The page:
London: Places to Explore

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  • Bloomsbury and Holborn

    Southeast of Bloomsbury and west of The City, Holborn may appear to be little more than a buffer zone between the two—but while it may lack the panache and of its neighbors, don’t...

  • The City

    The City is the capital's fast-beating financial heart, with a powerful architectural triumvirate at its epicenter: the Bank of England, the Royal Exchange, and Mansion House. The "Square Mile"...

  • East London

    Made famous by Dickens and infamous by Jack the Ripper, East London is one of London’s most enduringly evocative neighborhoods, rich in popular history, architectural gems, and artists’...

  • Greenwich

    About 8 miles downstream—which means seaward, to the east—from central London, Greenwich is a small borough that looms large across the world. Once the seat of British naval power, it is not...

  • Kensington, Chelsea, and Knightsbridge

    Chelsea was settled before the Domesday Book was compiled and already fashionable when two of Henry VIII's wives lived there. On the banks of the Thames are the vast grounds of the Royal Hospital,...

  • Mayfair and Marylebone

    The name Mayfair derives from the 15-day May fair that was once held in the charming warren of small streets known as Shepherd Market. But in the 18th century, the residents of this...

  • Notting Hill and Bayswater

    Notting Hill is a fashionable square mile full of multiethnic finds, music, funky vintage clothing stalls, vibrant street markets, cool bars, and trendy restaurants and shops. It was the heart of...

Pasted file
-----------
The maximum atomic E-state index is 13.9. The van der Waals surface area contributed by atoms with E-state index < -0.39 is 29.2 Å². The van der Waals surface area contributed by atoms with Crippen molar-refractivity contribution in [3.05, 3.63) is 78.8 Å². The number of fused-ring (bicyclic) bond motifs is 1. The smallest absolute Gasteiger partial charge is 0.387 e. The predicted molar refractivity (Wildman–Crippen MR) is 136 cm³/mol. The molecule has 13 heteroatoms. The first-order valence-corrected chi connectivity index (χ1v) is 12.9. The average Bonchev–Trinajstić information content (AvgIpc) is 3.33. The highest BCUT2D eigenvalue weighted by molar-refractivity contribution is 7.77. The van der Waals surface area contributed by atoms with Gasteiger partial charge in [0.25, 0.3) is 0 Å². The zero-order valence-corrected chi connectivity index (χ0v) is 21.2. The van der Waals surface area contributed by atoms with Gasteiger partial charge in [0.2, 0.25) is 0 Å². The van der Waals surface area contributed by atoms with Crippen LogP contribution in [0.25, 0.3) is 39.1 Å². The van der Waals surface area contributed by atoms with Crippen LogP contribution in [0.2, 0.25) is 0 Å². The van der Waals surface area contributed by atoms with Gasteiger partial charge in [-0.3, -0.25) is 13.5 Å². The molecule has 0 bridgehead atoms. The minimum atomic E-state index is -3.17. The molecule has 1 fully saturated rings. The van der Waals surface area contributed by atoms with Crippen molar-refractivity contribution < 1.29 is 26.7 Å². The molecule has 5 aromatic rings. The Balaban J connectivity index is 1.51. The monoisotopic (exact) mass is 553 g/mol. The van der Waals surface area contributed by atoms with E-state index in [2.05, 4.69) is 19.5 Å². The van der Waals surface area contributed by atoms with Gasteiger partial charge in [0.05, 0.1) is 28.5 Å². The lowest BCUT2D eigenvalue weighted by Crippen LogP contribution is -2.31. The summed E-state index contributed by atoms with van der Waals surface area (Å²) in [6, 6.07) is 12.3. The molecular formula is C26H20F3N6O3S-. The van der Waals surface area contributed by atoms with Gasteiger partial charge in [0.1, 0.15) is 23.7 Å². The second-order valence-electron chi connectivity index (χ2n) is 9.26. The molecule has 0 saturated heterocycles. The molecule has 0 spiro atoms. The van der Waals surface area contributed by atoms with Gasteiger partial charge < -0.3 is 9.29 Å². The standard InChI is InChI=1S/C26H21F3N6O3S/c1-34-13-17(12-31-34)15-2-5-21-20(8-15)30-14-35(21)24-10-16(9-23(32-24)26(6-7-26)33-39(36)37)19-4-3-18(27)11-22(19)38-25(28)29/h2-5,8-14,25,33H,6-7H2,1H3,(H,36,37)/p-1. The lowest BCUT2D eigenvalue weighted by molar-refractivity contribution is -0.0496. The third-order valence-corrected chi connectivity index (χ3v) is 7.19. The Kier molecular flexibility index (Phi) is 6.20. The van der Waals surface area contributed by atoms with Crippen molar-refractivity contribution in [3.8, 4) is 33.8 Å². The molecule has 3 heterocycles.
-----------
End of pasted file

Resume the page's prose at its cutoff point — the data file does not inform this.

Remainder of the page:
• Regent's Park and Hampstead

    Even a destitute Romantic poet like John Keats could afford Hampstead in 1818 when he moved to what is now Keats House, a pretty Regency residence where he spent two years and wrote several of his most...

  • Soho and Covent Garden

    To the east of Charing Cross Road lies Covent Garden, the famous marketplace turned shopping mall. Although boutiques and haute fashion shops line the surrounding streets, many Londoners come to...

  • South of the Thames

    For decades, south London had a reputation for being down-at-heel, with a considerable criminal element. Tourists rarely ventured across the river to south London except to go to Waterloo station...

  • The Thames Upstream

    Named after the (long-vanished) palace Henry VII started here in 1500, Richmond is still a welcoming suburb with a small-town feel, marred only by choking levels of traffic. Duck away from the...

  • Westminster, St. James, and Royal London

    As a fitting coda to all of Westminster's pomp and circumstance, St. James's—packed with old-money galleries, restaurants, and gentlemen's clubs that embody the history and privilege of...

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